Illustration: Sarah Grillo/Axios
Special purpose acquisition companies, or SPACs, are all the capital market rage right now, easily outpacing traditional IPOs. But, with great volume comes great pressure.
Why it matters: SPAC structures, which had remained stable for more than a decade, are quickly changing.
Background: SPAC sponsors traditionally get two things upfront...
- Around 20% of the SPAC's common stock, post-IPO, known as founder shares.
- Warrants to purchase more common stock, exercisable at a fraction of a common share.
Quick take: This has obviously been a pretty sweet deal for the sponsors, assuming they eventually consummate an acquisition. Not quite money for nothing, but not too far off.
Yes, but: What's happening now is downward pressure on those terms.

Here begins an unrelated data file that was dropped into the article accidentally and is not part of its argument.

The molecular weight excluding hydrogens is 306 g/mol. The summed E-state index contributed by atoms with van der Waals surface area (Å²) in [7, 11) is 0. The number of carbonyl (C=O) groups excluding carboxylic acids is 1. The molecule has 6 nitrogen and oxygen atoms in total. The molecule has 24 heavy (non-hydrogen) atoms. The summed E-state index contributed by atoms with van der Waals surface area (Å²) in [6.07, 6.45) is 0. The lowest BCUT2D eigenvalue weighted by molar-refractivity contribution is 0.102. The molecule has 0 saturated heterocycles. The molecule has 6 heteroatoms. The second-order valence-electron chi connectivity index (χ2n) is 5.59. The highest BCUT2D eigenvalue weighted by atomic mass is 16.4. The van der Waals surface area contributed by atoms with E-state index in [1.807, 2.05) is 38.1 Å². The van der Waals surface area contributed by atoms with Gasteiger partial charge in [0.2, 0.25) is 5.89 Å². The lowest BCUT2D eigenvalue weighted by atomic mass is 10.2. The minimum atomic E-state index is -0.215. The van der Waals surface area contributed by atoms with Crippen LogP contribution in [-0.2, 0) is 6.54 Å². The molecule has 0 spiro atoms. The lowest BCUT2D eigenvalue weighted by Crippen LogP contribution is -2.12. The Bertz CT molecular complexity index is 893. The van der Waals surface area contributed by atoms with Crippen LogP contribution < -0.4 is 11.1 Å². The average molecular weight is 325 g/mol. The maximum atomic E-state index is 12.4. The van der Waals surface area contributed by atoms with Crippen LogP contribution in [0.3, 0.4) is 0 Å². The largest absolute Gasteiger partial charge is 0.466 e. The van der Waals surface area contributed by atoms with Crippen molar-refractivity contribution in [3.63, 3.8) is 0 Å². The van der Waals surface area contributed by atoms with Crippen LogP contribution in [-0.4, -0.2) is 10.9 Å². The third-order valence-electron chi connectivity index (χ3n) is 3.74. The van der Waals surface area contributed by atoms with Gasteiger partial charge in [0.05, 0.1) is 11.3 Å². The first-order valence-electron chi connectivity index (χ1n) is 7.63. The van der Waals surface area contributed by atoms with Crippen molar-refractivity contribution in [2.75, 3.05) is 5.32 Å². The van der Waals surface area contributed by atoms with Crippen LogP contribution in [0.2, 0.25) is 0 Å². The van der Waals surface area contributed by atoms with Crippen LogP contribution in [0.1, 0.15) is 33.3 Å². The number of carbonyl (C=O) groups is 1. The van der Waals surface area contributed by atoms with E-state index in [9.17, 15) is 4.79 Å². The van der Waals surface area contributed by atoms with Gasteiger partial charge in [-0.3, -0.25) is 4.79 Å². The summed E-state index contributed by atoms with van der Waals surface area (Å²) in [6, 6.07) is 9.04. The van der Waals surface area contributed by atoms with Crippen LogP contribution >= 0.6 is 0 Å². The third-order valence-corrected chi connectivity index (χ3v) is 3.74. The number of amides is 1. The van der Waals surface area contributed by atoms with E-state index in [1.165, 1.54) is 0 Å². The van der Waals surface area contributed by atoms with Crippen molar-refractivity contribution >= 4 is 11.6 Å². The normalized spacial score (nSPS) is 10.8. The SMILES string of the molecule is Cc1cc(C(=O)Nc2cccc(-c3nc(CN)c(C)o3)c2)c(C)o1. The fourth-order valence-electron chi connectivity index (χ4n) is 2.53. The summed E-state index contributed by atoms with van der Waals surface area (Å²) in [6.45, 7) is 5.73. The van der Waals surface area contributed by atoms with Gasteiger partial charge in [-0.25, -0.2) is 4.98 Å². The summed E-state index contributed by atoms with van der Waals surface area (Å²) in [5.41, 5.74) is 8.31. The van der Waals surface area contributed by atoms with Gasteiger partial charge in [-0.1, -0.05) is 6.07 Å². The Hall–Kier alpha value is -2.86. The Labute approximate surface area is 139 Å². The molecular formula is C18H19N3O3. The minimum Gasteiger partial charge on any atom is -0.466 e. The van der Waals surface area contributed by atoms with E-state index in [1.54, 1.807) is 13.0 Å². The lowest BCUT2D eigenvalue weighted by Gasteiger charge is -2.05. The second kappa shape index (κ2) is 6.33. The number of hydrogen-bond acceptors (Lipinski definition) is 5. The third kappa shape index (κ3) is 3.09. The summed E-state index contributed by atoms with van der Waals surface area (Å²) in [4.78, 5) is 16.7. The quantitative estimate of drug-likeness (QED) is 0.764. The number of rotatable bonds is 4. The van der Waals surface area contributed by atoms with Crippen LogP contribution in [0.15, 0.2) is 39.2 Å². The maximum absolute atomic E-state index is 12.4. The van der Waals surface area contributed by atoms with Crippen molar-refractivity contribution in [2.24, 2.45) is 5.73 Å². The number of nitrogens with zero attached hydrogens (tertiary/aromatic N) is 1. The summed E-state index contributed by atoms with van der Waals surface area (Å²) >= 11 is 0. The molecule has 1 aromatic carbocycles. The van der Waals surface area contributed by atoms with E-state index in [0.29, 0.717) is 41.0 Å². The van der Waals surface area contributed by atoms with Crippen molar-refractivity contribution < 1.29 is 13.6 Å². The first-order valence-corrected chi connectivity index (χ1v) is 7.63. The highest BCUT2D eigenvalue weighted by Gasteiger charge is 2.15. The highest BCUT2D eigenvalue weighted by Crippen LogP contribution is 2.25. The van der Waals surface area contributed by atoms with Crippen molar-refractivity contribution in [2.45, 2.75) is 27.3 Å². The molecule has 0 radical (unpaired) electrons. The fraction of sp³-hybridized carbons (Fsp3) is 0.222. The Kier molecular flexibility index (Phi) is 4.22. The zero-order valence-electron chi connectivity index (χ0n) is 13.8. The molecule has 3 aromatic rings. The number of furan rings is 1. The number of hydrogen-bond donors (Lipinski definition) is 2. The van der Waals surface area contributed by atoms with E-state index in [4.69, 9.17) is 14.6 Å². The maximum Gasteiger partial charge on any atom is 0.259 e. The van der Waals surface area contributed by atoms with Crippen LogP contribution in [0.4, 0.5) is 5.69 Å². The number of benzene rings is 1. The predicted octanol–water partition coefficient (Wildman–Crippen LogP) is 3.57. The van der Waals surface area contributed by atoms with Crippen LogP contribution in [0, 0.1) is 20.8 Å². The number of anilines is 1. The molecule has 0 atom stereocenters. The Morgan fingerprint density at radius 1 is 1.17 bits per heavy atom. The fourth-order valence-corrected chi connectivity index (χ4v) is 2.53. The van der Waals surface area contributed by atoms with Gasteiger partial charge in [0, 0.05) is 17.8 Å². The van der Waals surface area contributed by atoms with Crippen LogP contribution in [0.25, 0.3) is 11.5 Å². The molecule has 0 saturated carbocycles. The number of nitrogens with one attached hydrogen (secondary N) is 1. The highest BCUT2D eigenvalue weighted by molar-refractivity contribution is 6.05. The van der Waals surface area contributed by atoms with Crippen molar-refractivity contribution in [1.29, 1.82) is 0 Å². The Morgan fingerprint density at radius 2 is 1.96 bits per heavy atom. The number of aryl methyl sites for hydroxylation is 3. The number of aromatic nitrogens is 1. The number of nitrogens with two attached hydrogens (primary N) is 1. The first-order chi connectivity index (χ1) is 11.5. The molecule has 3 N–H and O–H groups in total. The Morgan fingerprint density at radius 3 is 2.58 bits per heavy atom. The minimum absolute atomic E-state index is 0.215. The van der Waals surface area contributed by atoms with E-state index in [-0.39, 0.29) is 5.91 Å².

- Most of this has been on the warrant side, where sponsors once were able to redeem for upwards of 2/3 of a common share.
- Goldman Sachs, for example, recently dropped warrant coverage on a sponsored SPAC from 1/3 to 1/4, and Kevin Hartz's new SPAC began at 1/4.
- Bill Ackman's recent SPAC, which raised a record $4 billion, did away the upfront founder shares concept altogether. Instead, it gets paid more like private equity carried interest, inclusive of a hurdle rate.
- It's hard to see too many others following him down to zero, but don't be surprised to see 20% become an artifact.
Driving the news: Part of it is simple supply-and-demand competition, given the SPAC spike. But part of it is an influx of a new class of sponsor, including investors who view the SPAC landscape as if it were an orchard in what would later become Silicon Valley.
- "I think this is a revolution, and [changing the terms] could break the backs of lots of these opportunistic carpetbaggers," Hartz says.
- He adds that SPACs are "just in the top of the 1st inning," and that many well-known Silicon Valley venture firms are exploring sponsored SPACs.
The bottom line: If you don't like what you see from SPACs right now, just wait a couple months.